Where to see it: IFC Films has acquired distribution rights but a release date is pending.



It’s a bit of a cheat to include two films in the fourth slot of a five-item list, yet they’re such a perfectly matched set they could practically be intercut into one supersize documentary about the changing face of Austin, TX (and American cities in general).

The first, Becoming Leslie (directed by Leslie Frazier) is a profile of Leslie Cochran, the sort of urban misfit whose ubiquity makes them well-known in a community even if few people actually know them personally.   Frazier is one of those who did and her warts-and-all portrait of the charismatic, self-destructive, queer, homeless embodiment of the phrase “Keep Austin Weird” delves into the mysteries of her iconoclastic subject and his enigmatic past while also serving as a bittersweet meditation on the way his passing in 2012 coincided with the fading weirdness of a tech boom town seemingly intent on driving out the artists and eccentrics who put it on the map in favor of venture capitalists and luxury condos — a transformation viewed from a slightly different perspective in Nothing Stays the Same, a documentary by Jeff Sandmann about the ongoing battle against the very same forces determined to Make Austin Normal.

Back in the laid back slacker days of the early ’90s, Joe and Judy Ables purchased a dive called the Saxon Pub and managed to hold onto most of the regulars (like the old-timer who says, “One bar is enough for me and it’s this one”) while slowly building the venue into a beloved local institution thanks to its human, intimate scale and a residency program allowing its stable of recurring performers to build up a loyal fan base over time.

Yet with “condo canyons” springing up all around them, the Ables eventually lose their lease, threatening both their livelihoods and those of dozens of working singer-songwriters and bands already struggling to survive in the city — until help arrives from an unlikely source in a positively Grinch-ian twist as one of the very same developers responsible for jacking up rents suddenly realizes maybe it’s NOT such a great idea to drive all the musicians out of the “The Live Music Capital of the World.”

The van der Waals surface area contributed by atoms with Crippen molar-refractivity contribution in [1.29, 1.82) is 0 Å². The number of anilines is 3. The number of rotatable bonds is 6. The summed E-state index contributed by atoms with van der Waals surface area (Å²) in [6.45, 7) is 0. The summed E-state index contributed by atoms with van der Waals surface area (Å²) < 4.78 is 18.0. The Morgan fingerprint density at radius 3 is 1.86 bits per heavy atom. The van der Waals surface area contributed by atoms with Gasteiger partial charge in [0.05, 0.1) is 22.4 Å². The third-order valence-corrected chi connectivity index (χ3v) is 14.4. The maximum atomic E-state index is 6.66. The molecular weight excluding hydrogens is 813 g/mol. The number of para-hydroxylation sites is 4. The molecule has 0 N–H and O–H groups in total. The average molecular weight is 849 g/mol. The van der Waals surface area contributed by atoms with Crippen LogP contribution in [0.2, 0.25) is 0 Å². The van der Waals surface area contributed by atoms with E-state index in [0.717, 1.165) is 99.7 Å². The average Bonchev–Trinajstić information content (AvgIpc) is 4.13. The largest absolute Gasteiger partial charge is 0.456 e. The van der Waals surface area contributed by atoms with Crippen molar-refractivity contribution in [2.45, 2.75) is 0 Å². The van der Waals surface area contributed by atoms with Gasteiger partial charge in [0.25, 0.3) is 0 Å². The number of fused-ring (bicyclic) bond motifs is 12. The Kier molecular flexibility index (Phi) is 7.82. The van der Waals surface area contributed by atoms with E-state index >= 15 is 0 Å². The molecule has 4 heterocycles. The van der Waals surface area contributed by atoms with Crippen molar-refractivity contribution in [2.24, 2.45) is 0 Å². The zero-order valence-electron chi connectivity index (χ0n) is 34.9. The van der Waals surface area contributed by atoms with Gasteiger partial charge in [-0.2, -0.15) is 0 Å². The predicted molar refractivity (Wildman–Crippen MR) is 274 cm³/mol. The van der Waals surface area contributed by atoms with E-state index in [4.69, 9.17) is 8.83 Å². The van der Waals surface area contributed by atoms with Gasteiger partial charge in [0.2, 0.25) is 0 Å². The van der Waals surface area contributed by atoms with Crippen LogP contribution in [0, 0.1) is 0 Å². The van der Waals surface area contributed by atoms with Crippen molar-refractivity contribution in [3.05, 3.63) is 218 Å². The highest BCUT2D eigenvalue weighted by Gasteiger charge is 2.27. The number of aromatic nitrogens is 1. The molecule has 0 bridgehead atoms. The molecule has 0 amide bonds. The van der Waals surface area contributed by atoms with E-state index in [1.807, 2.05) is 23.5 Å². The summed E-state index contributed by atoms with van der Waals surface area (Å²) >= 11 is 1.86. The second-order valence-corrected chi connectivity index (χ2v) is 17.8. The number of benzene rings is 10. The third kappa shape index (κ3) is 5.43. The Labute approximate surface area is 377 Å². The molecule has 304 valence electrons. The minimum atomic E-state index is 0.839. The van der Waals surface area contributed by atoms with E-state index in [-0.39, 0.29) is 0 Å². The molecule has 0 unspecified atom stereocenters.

Where to see it:  Becoming Leslie & Nothing Stays the Same have not yet been acquired for distribution.



Meanwhile, on the diametrically opposite end of the economic spectrum, there’s Museum Town (directed by Jennifer Trainer), the story of business people attempting to save a community by attracting (rather than displacing) artists.

North Adams, Massachusetts was a booming factory town until the shuttering of its primary employer, Sprague Electronics, resulted in economic devastation so extreme that flooding the whole area was (half-jokingly) suggested so that wealthy neighbors in Williamstown could enjoy waterfront property.  But then a visionary alliance of capitalists, politicians, and culture vultures (including staff from the Williams College Museum of Art with a timely assist from David Byrne, whose work helps to win over a skeptical yet Talking Heads-loving Republican governor) repurposed the sprawling Sprague campus into Mass MoCA, one of the largest contemporary arts and performance venues in the U.S.

Boasting an amazing soundtrack of musicians associated with the town’s central attraction, Trainer’s approach to her subject is effectively multidimensional, serving as a history of the museum, a retrospective of its exhibits, and an insider’s depiction of the nuts-and-bolts process of making (and displaying) art while simultaneously giving voice to locals who aren’t yet feeling the economic benefits in an era where “nobody’s got money but every place is a bank” and who fear MoCA will merely turn North Adams into a “bougie…summer home” for rich New Yorkers.

Yet the true heart of the movie is Ruth Yarter, bridging the gap between the two positions as a laid-off Sprague employee reborn as a museum volunteer learning to love contemporary art.

Where to see it: Museum Town has not yet been acquired for distribution.